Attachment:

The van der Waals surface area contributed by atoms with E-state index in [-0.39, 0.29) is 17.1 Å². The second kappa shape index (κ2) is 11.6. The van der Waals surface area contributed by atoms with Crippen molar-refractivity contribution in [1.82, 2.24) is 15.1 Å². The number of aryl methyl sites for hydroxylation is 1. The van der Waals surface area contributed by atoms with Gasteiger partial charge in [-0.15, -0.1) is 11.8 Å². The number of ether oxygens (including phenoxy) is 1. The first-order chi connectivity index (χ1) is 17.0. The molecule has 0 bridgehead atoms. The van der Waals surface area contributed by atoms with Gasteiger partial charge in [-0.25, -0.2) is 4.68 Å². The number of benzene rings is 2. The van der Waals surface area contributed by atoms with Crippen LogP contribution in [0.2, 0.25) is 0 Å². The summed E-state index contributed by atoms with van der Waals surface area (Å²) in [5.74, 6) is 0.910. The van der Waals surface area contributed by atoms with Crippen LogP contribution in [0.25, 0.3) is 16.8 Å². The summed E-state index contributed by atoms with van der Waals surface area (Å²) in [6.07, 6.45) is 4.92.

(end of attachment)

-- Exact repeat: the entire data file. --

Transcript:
The van der Waals surface area contributed by atoms with E-state index in [-0.39, 0.29) is 17.1 Å². The second kappa shape index (κ2) is 11.6. The van der Waals surface area contributed by atoms with Crippen molar-refractivity contribution in [1.82, 2.24) is 15.1 Å². The number of aryl methyl sites for hydroxylation is 1. The van der Waals surface area contributed by atoms with Gasteiger partial charge in [-0.15, -0.1) is 11.8 Å². The number of ether oxygens (including phenoxy) is 1. The first-order chi connectivity index (χ1) is 17.0. The molecule has 0 bridgehead atoms. The van der Waals surface area contributed by atoms with Gasteiger partial charge in [-0.25, -0.2) is 4.68 Å². The number of benzene rings is 2. The van der Waals surface area contributed by atoms with Crippen LogP contribution in [0.2, 0.25) is 0 Å². The summed E-state index contributed by atoms with van der Waals surface area (Å²) in [5.74, 6) is 0.910. The van der Waals surface area contributed by atoms with Crippen LogP contribution in [0.25, 0.3) is 16.8 Å². The summed E-state index contributed by atoms with van der Waals surface area (Å²) in [6.07, 6.45) is 4.92.